Currently viewing the category: "Beetles"
What's That Bug? does not endorse extermination

Subject:  invasive Longhorn beetle or native?
Geographic location of the bug:  South Texas
Date: 08/26/2019
Time: 12:42 AM EDT
Your letter to the bugman:  Found this beetle and i was wondering what kind is it and if it is native of Texas
How you want your letter signed:  Gabe

Flat Faced Longhorn is Neoptychodes trilineatus

Hi Gabe,
Your images are quite artful.  This is a Round Headed Apple Borer, a native to North America.  According to the Michigan State University Integrated Pest Management System:  “Attack apples mainly, but most deciduous tree fruits are susceptible. The larvae dig tunnels, most often at the base of the tree trunk. The roundheaded borer leaves accumulations of reddish frass at the entrance of galleries. Infested trees have a sickly appearance, producing sparse, pale-colored foliage (C). Continued yearly attacks can kill the tree or weaken it so that it is broken off by the wind. Young trees that have been girdled will often bloom profusely and set a heavy crop of fruit and then die in the process of bringing it to maturity.”

Neoptychodes trilineatus

Correction: Neoptychodes trilineatus
We just received a comment from Brady Richards correcting this misidentification.  According to BugGuide:  “Although Ficus is the primary host, larvae also develop in Alnus, Morus, Salix, Celtis. ”

Neoptychodes trilineatus

What's That Bug? does not endorse extermination

Subject:  Bug Mimics Wasp Colours
Geographic location of the bug:  Ontario, Canada
Date: 08/25/2019
Time: 11:16 PM EDT
Your letter to the bugman:  Just curious to know what this is.  I couldn’t find anything online with the same markings.
How you want your letter signed:  Melissa

Sugar Maple Borer

Dear Melissa,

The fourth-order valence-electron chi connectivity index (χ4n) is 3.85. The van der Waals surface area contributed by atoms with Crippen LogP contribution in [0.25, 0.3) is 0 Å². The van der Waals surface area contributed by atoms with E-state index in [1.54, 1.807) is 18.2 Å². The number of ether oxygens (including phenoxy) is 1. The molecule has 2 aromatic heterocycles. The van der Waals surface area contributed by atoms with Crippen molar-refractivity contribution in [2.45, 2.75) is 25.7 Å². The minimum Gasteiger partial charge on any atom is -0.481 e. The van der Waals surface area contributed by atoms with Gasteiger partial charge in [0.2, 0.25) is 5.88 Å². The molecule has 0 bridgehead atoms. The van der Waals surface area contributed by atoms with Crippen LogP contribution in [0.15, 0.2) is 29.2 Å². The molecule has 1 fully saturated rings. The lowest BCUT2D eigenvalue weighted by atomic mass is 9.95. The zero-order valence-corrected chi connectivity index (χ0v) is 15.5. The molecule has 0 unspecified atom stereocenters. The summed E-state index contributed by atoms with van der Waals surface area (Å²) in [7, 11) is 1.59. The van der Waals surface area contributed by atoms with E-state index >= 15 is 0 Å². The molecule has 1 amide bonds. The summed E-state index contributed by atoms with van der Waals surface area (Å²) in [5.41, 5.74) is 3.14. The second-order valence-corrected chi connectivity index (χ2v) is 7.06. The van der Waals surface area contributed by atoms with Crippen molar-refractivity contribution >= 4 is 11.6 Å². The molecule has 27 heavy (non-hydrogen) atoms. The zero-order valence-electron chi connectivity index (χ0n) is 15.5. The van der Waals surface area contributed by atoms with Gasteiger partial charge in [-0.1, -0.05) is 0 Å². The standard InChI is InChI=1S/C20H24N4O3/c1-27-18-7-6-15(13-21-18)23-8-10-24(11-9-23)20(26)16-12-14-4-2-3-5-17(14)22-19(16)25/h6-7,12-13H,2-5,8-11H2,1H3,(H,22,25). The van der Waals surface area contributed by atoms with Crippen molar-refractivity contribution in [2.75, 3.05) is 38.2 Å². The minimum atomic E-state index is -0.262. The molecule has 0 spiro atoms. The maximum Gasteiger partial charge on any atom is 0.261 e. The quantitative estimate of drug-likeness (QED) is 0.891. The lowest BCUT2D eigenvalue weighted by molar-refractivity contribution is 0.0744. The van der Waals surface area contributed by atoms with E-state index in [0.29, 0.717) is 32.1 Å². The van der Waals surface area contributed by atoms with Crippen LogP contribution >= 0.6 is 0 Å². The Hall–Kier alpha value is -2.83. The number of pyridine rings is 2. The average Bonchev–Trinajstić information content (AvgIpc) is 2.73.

This gorgeous beetle is a Sugar Maple Borer, and it is a very effective mimic of Yellowjackets.  Sugar Maple Borers have become increasingly rare in recent years, so your sighting is significant.

Sugar Maple Borer

What's That Bug? does not endorse extermination

Subject:  Lion beetle
Geographic location of the bug:  Bremerton Washington
Date: 08/25/2019
Time: 12:48 PM EDT
Your letter to the bugman:  Was trying to figure out what it was but your site helped with that. Thanks.
How you want your letter signed:  JbTv

Lion Beetle

Dear JbTv,
Thanks so much for submitting your excellent images of a Lion Beetle, even though you did not require an identification.  We are happy to learn our site was helpful to you.  What we especially like about your Lion Beetle images is that the individual has curled up its abdomen into what is commonly regarded as a threat position that would be assumed by a stinging insect, and which we frequently see in Rove Beetles like the Devil’s Coach Horse.  This posture is especially effective in insects that mimic stinging insects, like your Lion Beetle.

Lion Beetle

What's That Bug? does not endorse extermination

Subject:  Bug in the trunk
Geographic location of the bug:  Santa Ana, CA